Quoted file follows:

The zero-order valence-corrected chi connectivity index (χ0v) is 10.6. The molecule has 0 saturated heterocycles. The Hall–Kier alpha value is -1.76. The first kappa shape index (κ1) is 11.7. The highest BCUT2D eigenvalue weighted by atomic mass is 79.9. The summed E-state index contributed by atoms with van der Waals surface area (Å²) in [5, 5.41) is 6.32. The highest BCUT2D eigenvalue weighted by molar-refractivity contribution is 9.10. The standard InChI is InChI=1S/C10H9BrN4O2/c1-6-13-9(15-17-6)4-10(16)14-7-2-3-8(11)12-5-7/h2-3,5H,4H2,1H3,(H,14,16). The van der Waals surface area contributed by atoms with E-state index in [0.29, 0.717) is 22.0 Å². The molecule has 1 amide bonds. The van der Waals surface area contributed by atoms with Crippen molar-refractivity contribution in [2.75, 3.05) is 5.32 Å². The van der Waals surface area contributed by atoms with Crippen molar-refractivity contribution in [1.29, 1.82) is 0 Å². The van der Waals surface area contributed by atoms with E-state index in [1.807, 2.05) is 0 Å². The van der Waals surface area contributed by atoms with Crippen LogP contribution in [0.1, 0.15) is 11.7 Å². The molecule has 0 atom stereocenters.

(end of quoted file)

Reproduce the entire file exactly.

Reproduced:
The zero-order valence-corrected chi connectivity index (χ0v) is 10.6. The molecule has 0 saturated heterocycles. The Hall–Kier alpha value is -1.76. The first kappa shape index (κ1) is 11.7. The highest BCUT2D eigenvalue weighted by atomic mass is 79.9. The summed E-state index contributed by atoms with van der Waals surface area (Å²) in [5, 5.41) is 6.32. The highest BCUT2D eigenvalue weighted by molar-refractivity contribution is 9.10. The standard InChI is InChI=1S/C10H9BrN4O2/c1-6-13-9(15-17-6)4-10(16)14-7-2-3-8(11)12-5-7/h2-3,5H,4H2,1H3,(H,14,16). The van der Waals surface area contributed by atoms with E-state index in [0.29, 0.717) is 22.0 Å². The molecule has 1 amide bonds. The van der Waals surface area contributed by atoms with Crippen molar-refractivity contribution in [2.75, 3.05) is 5.32 Å². The van der Waals surface area contributed by atoms with Crippen molar-refractivity contribution in [1.29, 1.82) is 0 Å². The van der Waals surface area contributed by atoms with E-state index in [1.807, 2.05) is 0 Å². The van der Waals surface area contributed by atoms with Crippen LogP contribution in [0.1, 0.15) is 11.7 Å². The molecule has 0 atom stereocenters.